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Herta in Fast Lane Before the Race

April 05, 2001|DARIN ESPER

The Toyota Grand Prix of Long Beach is Bryan Herta's favorite race on the Championship Auto Racing Teams FedEx Championship Series schedule, and his busiest.

Because he resides in his hometown of Valencia, Herta becomes a media favorite in the week before the race.

With the race Sunday, Herta's interview schedule was so busy Wednesday he was unable to attend the annual media luncheon, and his schedule today is equally as hectic.

After taping a segment Wednesday for Southern California Sports Tonight scheduled to air tonight at 6:30 p.m. on Fox Sports West, he was a guest on Loveline airing on KROQ-FM (106.7).

Today, he will guest on RPM Tonight on ESPN and participate with fellow driver Alex Tagliani on a live broadcast from a restaurant in Long Beach of the CART Hotline radio show at 5 p.m.--heard locally on KIEV-AM (870).

"It's a good problem to have, that there's a lot of requests out there," Herta said. "We have to maintain that balancing act, because on the weekend I have to go racing and I have to make sure that I am not losing my focus on that."

Herta's appearance on Loveline has become an annual event when the series stops in Long Beach, and he enjoys the opportunity.

"That's always been a lot of fun, because it's a quirky, fun show," Herta said. "It's an interesting, different kind of show, and I'm always amazed by some of these teenage kids who actually have these kinds of problems."

Adding to the interest in Herta is his track record in the race, where he has finished in the top six four consecutive times.

"Without question, Long Beach is my favorite event of the year," Herta said. "Not just because it is my home race, but because of the atmosphere, the fans, and especially because this is the race that made me want to become a champ car driver."

Herta first attended the race in 1985, when he was 14. He was already racing go-karts, but had not decided what type of cars he wanted to drive as he got older.

His experience as a spectator had been limited to stock cars at Saugus Speedway and sprint cars at Ascot Park.

The atmosphere and energy hooked Herta on the CART series, with the help of a crew member from one of the teams who noticed Herta standing by the pit gates and gave him a tire to carry into the pit area. The experience gave Herta his first up-close look at the 700-plus horsepower machines.

"[Race promoter] Christopher Pook's probably going to hate me for telling that story because the pit gates will probably be overrun with underage kids wanting to get in," Herta said. "I don't remember the man or even remember what team it was, but he had a profound impact on my life."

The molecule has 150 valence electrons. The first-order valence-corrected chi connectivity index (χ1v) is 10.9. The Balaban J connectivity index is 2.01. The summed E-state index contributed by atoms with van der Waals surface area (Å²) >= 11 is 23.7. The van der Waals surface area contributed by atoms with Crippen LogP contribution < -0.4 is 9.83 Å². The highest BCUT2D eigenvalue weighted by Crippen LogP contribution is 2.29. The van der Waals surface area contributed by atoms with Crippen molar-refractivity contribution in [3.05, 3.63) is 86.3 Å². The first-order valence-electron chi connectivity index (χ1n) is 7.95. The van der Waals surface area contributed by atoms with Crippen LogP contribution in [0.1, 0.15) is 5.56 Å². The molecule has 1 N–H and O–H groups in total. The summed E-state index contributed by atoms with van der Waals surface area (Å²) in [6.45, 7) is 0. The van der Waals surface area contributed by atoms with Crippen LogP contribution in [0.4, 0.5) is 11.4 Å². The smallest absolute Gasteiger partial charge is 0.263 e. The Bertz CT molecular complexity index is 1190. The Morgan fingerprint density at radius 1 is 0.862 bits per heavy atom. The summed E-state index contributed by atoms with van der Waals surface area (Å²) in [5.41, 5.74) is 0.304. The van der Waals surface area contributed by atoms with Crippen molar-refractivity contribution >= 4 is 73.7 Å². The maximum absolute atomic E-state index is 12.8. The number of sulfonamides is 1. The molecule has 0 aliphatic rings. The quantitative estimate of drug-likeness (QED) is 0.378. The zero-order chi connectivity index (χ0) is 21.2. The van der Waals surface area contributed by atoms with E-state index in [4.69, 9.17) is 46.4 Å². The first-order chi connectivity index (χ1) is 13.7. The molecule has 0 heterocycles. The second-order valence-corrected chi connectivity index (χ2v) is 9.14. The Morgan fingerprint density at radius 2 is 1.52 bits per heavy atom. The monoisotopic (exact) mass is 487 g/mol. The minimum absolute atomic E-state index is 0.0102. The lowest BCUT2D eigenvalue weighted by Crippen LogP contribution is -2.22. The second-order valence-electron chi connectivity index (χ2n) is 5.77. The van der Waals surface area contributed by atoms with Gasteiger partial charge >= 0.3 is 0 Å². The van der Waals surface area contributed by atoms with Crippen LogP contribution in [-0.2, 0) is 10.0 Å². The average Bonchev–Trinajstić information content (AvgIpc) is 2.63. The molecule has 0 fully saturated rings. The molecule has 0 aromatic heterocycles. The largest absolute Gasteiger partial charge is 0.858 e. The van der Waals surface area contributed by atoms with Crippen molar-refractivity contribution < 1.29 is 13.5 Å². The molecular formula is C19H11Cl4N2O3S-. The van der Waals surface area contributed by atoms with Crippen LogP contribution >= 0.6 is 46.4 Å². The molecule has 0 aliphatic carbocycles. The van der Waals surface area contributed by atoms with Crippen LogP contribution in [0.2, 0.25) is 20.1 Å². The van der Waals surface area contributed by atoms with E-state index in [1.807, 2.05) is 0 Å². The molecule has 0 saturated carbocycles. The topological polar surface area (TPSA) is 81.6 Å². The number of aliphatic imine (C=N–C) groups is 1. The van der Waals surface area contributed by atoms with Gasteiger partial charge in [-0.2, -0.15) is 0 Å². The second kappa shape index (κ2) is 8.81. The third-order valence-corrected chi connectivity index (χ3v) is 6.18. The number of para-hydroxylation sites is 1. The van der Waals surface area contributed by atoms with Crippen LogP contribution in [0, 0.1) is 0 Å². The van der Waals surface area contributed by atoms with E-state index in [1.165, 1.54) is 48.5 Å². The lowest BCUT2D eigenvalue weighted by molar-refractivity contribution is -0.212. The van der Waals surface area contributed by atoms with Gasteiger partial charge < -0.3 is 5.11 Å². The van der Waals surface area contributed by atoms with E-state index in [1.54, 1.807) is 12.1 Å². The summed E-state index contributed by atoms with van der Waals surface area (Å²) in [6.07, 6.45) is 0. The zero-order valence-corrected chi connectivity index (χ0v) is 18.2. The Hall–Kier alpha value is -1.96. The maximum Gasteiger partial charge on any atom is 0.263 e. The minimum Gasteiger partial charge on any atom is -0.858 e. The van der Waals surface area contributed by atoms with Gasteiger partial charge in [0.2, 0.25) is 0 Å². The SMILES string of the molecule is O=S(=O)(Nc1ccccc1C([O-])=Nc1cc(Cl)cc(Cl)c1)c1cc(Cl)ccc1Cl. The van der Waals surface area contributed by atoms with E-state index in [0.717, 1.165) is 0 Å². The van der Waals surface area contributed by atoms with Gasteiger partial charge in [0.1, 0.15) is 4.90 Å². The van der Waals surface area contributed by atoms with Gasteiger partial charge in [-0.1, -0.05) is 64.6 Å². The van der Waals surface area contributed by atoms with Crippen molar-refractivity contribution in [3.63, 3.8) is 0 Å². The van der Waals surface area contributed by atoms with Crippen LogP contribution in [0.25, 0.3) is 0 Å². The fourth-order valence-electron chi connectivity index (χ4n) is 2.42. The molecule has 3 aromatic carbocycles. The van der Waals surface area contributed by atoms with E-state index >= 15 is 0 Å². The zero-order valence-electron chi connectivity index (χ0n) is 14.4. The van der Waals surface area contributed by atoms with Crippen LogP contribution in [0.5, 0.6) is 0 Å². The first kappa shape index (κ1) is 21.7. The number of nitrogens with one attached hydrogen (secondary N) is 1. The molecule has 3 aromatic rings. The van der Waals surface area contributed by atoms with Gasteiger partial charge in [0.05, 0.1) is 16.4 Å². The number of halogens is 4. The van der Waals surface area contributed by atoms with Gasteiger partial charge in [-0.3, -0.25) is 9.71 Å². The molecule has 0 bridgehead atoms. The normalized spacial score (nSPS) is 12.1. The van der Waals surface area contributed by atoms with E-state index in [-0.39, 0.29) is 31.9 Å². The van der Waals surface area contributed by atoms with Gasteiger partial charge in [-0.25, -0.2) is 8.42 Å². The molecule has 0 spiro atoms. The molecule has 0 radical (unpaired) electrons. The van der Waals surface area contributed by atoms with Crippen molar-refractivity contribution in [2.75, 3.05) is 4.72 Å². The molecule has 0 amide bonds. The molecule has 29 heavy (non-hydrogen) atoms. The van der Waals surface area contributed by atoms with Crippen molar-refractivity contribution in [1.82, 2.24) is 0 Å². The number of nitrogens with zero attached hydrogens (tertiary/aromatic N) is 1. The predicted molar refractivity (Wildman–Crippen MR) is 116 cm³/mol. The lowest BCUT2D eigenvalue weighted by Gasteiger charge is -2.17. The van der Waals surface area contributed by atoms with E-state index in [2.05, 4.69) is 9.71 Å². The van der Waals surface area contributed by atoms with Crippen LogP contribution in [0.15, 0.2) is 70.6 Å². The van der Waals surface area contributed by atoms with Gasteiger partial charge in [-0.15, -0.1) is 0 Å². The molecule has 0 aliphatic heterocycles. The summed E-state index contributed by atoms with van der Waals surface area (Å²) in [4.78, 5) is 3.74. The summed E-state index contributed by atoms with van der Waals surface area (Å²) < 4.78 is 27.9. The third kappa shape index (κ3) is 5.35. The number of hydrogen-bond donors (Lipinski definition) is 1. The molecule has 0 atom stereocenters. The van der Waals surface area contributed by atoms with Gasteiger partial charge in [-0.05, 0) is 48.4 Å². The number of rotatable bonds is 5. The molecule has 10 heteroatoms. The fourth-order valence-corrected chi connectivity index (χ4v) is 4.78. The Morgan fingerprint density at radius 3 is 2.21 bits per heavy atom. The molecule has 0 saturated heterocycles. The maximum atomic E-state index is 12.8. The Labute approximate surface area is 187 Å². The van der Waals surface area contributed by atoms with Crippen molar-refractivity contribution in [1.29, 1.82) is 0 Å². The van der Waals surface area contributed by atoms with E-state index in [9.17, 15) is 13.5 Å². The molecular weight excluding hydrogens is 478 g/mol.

Herta's return to the series as a full-time driver after racing a limited schedule last year as a substitute driver following owner Gerald Forsythe's preseason withdrawal in a franchise dispute has also attracted attention. He drove a car owned by Derek Walker to fifth place at Long Beach last year while filling in for injured Shinji Nakano.

The layoff, which was frustrating to Herta, has made him feel as hungry as he was as a rookie in the series in 1994. In the season-opener at Monterrey, Mexico, on March 11, Herta ran as high as second but finished 18th after he was forced to refuel while the pits were closed.

"Although we had some bright spots, we didn't execute well," Herta said. "At this point, we are back in the swing of things and we're in race mode."

The exposure gives Herta the opportunity to promote his Stars of Tomorrow go-kart event at the Las Vegas Karting Center which he owns with Hollis Brown.

The inaugural event, which was founded to recognize the brightest young go-kart racers and assist them in moving up the racing ladder, was held Nov. 3. This year, it has become a four-race series, scheduled to begin in May, and the grand prizes have been expanded to include a full season in the Barber Dodge racing series as well as a test in a champ car.

The response has been so favorable that the promoters of a CART race in Cleveland arranged to hold an on-track demonstration race for 125cc shifter karts when CART holds its annual race at Burke Lakefront Airport on July 1.

Herta said three other CART promoters will be holding similar demonstrations.

"The tracks contacted us and said, 'This is unbelievable, how can we get involved?' " Herta said.

Speedvision has made a one-hour show of the inaugural event, and is planning to air the show in May.

Herta competed in Mexico without a primary sponsor and although he has been told the Zakspeed/Forsythe team expects to have a permanent sponsorship deal, possibly before the green flag drops Sunday, he is not worried about being forced to the sidelines again.

"We've got Jerry's commitment for the full season and to do it right," Herta said. "That's the advantage we have in having an owner like Jerry. He's willing and able to get us out there running."


Cory Kruseman of Ventura maintained his lead in the Sprint Car Racing Assn. points standings after finishing fourth Saturday in a 30-lap main event at Perris Auto Speedway. John Scott of Hesperia, who trails Kruseman, 489-401, won the race. Troy Rutherford of Ojai, was fifth. . . . Joe Benson of La Crescenta, morning host on KCBS-FM (93.1), will make his 15th consecutive appearance at the Long Beach Grand Prix. In addition to signing autographs, Benson will take part in a live broadcast Saturday. . . . Dan Moore of Burbank finished 10th in the Ultra Wheels SuperTruck race Saturday at Irwindale Speedway. Moore is fourth in the points standings after two races. Jim McGill of Temecula won and Jake Hodges of Simi Valley was seventh.

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